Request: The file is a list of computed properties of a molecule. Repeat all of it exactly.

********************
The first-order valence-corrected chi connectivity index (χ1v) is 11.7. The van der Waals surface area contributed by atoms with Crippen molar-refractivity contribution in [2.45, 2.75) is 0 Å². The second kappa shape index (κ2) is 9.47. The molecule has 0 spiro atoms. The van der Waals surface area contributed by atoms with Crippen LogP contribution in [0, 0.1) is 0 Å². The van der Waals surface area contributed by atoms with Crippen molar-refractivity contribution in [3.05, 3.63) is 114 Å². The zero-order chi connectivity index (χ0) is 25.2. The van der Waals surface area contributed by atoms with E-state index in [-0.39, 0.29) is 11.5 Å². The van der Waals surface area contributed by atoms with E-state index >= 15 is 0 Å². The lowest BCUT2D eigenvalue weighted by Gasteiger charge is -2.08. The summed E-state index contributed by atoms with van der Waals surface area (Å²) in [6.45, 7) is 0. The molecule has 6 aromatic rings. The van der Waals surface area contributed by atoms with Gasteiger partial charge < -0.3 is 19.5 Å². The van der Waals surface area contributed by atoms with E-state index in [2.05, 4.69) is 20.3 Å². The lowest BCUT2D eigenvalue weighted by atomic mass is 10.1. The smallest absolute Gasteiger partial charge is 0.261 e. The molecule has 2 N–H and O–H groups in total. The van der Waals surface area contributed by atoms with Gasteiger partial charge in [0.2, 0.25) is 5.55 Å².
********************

The first-order valence-corrected chi connectivity index (χ1v) is 11.7. The van der Waals surface area contributed by atoms with Crippen molar-refractivity contribution in [2.45, 2.75) is 0 Å². The second kappa shape index (κ2) is 9.47. The molecule has 0 spiro atoms. The van der Waals surface area contributed by atoms with Crippen LogP contribution in [0, 0.1) is 0 Å². The van der Waals surface area contributed by atoms with Crippen molar-refractivity contribution in [3.05, 3.63) is 114 Å². The zero-order chi connectivity index (χ0) is 25.2. The van der Waals surface area contributed by atoms with E-state index in [-0.39, 0.29) is 11.5 Å². The van der Waals surface area contributed by atoms with E-state index >= 15 is 0 Å². The lowest BCUT2D eigenvalue weighted by Gasteiger charge is -2.08. The summed E-state index contributed by atoms with van der Waals surface area (Å²) in [6.45, 7) is 0. The molecule has 6 aromatic rings. The van der Waals surface area contributed by atoms with Gasteiger partial charge < -0.3 is 19.5 Å². The van der Waals surface area contributed by atoms with E-state index in [2.05, 4.69) is 20.3 Å². The lowest BCUT2D eigenvalue weighted by atomic mass is 10.1. The smallest absolute Gasteiger partial charge is 0.261 e. The molecule has 2 N–H and O–H groups in total. The van der Waals surface area contributed by atoms with Gasteiger partial charge in [0.2, 0.25) is 5.55 Å².